Wednesday, January 8, 2020


republished below in full unedited for informational, educational and research 
On December 19th, 2019, Christianity Today, the magazine that considers itself the “flagship” magazine for Christianity released an article written by the just-retired editor-in-chief, Mark Galli, titled, “Trump Should Be Removed from Office.” According to CT, the article set off a firestorm. And by our estimates, millions have now seen the article as scores of media outlets across the country reported on the story.1 However, that article will not be the focus of this Lighthouse Trails report. Rather, we will be discussing something said in a rebuttal article aimed at the critics that came out on December 22nd titled, “The Flag in the Whirlwind: An Update from CT’s President,” written by CT president Timothy Dalrymple.
In his effort to defend and define Christianity Today, Dalrymple’s article states that CT is “theologically conservative” and is “committed to the glory of God.” 
Lighthouse Trails hopes to show that in the last 20+ years, since the emerging “progressive” socialist church was birthed, that Christianity Today has not been theologically conservative and has actually helped to propagate an emergent socialist, very non-theologically conservative spirituality that does anything but bring glory to God.
Emergent Church Background
In Roger Oakland’s 2007 book Faith Undone, he chronicled the birth of the emerging church, dating back to the 1950s with Peter Drucker who eventually inspired another business guru, Bob Buford. Around 1998, Buford’s organization, Leadership Network, with encouragement and enthusiasm from Leith Anderson, Rick Warren, and Bill Hybels, pulled together a group of youth pastors from around the country to form what would be called Terra Nova. Some of these young men included Brian McLaren, Mark Driscoll, Dan Kimball, Doug Pagitt. Chris Seay, and Tony Jones.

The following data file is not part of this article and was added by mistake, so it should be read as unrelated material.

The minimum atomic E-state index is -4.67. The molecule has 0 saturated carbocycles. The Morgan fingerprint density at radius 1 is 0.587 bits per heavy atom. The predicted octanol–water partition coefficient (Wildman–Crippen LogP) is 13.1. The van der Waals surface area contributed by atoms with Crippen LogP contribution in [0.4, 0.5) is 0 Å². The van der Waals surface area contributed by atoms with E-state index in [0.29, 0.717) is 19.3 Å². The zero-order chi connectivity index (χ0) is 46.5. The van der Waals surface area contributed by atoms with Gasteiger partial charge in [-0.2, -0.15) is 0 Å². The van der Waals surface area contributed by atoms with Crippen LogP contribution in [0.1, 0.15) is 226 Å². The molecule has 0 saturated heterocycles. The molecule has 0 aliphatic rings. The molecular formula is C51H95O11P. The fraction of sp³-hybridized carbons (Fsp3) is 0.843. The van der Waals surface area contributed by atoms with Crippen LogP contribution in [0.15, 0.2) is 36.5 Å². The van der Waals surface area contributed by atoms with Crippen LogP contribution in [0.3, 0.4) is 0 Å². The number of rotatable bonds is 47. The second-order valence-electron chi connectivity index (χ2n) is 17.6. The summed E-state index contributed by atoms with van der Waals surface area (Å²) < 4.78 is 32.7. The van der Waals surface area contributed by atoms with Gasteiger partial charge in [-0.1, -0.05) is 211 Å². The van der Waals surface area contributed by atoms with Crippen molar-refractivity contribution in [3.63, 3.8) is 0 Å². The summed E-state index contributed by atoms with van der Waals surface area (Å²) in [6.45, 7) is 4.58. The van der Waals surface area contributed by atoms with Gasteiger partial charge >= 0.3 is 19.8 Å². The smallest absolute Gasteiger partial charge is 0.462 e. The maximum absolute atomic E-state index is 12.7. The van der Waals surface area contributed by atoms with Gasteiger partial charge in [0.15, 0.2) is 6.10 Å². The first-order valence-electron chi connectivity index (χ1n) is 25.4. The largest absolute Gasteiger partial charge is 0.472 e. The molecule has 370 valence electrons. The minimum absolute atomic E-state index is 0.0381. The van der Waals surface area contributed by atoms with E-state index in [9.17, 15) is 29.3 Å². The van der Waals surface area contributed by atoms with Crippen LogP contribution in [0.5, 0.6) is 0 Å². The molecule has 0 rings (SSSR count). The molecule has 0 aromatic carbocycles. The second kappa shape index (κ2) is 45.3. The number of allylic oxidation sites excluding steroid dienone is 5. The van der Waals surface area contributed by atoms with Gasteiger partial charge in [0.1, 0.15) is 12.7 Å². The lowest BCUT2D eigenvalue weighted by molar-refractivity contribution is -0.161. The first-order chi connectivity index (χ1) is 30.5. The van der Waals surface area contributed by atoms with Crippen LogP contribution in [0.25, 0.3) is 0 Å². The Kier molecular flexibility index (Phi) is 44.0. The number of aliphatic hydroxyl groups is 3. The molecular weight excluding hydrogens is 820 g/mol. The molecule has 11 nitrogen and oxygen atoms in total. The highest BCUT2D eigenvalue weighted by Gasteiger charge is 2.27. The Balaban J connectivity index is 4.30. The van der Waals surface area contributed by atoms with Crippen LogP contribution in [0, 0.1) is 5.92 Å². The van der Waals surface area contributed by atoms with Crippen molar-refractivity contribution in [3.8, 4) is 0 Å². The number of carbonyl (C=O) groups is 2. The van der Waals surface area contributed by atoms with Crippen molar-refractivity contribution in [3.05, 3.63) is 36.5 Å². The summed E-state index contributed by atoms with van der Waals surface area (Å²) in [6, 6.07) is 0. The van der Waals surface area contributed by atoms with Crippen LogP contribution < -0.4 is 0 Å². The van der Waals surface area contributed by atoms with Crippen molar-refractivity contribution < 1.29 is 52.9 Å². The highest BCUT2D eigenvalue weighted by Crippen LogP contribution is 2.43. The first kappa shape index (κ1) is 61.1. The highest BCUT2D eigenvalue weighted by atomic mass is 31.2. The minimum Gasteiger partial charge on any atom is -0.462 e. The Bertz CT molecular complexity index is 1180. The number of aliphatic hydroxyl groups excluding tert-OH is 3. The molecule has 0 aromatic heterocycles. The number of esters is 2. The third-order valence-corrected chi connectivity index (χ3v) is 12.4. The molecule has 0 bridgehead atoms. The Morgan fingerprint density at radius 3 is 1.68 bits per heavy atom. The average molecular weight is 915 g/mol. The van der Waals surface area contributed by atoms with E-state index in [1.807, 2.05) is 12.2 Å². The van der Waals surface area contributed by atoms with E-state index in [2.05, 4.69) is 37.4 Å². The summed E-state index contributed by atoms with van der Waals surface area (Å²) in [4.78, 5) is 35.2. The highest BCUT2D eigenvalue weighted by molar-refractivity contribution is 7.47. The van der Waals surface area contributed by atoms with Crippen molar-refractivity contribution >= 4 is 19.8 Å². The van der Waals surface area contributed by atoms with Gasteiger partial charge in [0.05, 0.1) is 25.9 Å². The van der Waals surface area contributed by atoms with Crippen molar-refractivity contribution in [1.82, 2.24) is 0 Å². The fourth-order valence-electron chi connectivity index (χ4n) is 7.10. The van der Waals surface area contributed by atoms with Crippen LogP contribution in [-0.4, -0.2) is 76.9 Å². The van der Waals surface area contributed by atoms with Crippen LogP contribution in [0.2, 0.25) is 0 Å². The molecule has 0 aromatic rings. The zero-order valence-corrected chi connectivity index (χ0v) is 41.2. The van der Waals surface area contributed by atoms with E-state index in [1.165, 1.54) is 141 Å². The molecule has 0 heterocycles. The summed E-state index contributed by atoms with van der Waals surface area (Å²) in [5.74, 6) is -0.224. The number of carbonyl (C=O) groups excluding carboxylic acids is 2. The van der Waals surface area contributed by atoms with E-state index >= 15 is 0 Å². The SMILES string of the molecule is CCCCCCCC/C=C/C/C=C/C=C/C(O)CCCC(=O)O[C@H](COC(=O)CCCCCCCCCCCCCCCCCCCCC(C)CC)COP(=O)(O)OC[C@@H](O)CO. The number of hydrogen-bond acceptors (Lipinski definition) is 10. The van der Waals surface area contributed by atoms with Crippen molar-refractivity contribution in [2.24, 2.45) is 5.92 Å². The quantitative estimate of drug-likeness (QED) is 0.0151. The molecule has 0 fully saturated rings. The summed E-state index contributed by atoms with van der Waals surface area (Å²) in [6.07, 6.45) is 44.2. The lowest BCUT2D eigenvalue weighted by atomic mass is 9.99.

The Terra Nova group eventually broke up with each of these men going their own ways; but today’s postmodern emergent church was birthed, and much theological and spiritual damage has been done because of it. Countless young people, raised in Christian homes and confessing a faith themselves, were introduced to emergent Marxist/socialist-leaning ideologies by professors in Christian colleges, youth pastors who were enamored with the Terra Nova men, hundreds of books by Christian publishers, and Christian magazines. Christianity Today was right there at the forefront giving a major platform and thrust to the commencement of the emergent church. Many of the young people who were taken down the emergent path through these venues either became emergent themselves or walked away from the Christian faith all together.
Lighthouse Trails has documented this tragic occurrence for nearly 18 years. So to hear Christianity Today defend itself and say it is a “theologically conservative” magazine that brings glory to God compels us to show the role it has played in bringing about quite the opposite. And as we described in our 2013 article, “They Hate Christianity But Love (Another) Jesus – How Conservative Christians Are Being Manipulated and Ridiculed, Especially During Election Years,” those who have propagated the emergent church (including Christianity Today) have had political motives that are cloaked in supposed theological and spiritual interests.
Our 2013 article stated: